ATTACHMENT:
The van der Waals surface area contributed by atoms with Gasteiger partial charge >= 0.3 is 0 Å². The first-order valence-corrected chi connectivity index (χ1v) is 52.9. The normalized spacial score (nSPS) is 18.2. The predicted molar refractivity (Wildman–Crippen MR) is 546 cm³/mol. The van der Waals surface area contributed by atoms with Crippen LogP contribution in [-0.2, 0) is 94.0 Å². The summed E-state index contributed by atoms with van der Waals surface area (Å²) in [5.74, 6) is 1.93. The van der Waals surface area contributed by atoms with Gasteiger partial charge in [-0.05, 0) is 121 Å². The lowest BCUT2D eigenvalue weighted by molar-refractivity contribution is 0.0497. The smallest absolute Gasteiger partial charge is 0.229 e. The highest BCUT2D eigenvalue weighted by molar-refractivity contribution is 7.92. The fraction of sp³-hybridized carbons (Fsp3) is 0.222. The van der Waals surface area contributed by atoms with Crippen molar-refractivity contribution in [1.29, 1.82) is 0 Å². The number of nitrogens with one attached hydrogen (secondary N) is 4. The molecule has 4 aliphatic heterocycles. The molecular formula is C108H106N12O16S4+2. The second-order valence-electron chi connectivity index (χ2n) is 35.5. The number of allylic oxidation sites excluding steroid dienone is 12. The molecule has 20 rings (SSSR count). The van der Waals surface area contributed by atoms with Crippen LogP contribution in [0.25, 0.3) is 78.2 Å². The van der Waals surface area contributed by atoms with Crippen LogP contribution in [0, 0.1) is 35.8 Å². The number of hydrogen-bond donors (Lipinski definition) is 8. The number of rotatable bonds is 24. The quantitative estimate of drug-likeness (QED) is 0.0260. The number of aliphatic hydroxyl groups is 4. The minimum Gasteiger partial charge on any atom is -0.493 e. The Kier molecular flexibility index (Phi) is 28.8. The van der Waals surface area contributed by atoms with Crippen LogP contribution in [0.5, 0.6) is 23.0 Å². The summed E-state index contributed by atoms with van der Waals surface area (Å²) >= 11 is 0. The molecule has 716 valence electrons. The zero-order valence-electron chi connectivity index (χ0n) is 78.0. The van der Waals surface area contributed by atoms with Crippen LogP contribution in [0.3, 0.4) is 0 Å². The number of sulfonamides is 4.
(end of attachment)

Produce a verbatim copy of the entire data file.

The van der Waals surface area contributed by atoms with Gasteiger partial charge >= 0.3 is 0 Å². The first-order valence-corrected chi connectivity index (χ1v) is 52.9. The normalized spacial score (nSPS) is 18.2. The predicted molar refractivity (Wildman–Crippen MR) is 546 cm³/mol. The van der Waals surface area contributed by atoms with Crippen LogP contribution in [-0.2, 0) is 94.0 Å². The summed E-state index contributed by atoms with van der Waals surface area (Å²) in [5.74, 6) is 1.93. The van der Waals surface area contributed by atoms with Gasteiger partial charge in [-0.05, 0) is 121 Å². The lowest BCUT2D eigenvalue weighted by molar-refractivity contribution is 0.0497. The smallest absolute Gasteiger partial charge is 0.229 e. The highest BCUT2D eigenvalue weighted by molar-refractivity contribution is 7.92. The fraction of sp³-hybridized carbons (Fsp3) is 0.222. The van der Waals surface area contributed by atoms with Crippen molar-refractivity contribution in [1.29, 1.82) is 0 Å². The number of nitrogens with one attached hydrogen (secondary N) is 4. The molecule has 4 aliphatic heterocycles. The molecular formula is C108H106N12O16S4+2. The second-order valence-electron chi connectivity index (χ2n) is 35.5. The number of allylic oxidation sites excluding steroid dienone is 12. The molecule has 20 rings (SSSR count). The van der Waals surface area contributed by atoms with Crippen LogP contribution in [0.25, 0.3) is 78.2 Å². The van der Waals surface area contributed by atoms with Crippen LogP contribution in [0, 0.1) is 35.8 Å². The number of hydrogen-bond donors (Lipinski definition) is 8. The number of rotatable bonds is 24. The quantitative estimate of drug-likeness (QED) is 0.0260. The number of aliphatic hydroxyl groups is 4. The minimum Gasteiger partial charge on any atom is -0.493 e. The Kier molecular flexibility index (Phi) is 28.8. The van der Waals surface area contributed by atoms with Crippen LogP contribution in [0.5, 0.6) is 23.0 Å². The summed E-state index contributed by atoms with van der Waals surface area (Å²) >= 11 is 0. The molecule has 716 valence electrons. The zero-order valence-electron chi connectivity index (χ0n) is 78.0. The van der Waals surface area contributed by atoms with Crippen LogP contribution in [0.3, 0.4) is 0 Å². The number of sulfonamides is 4.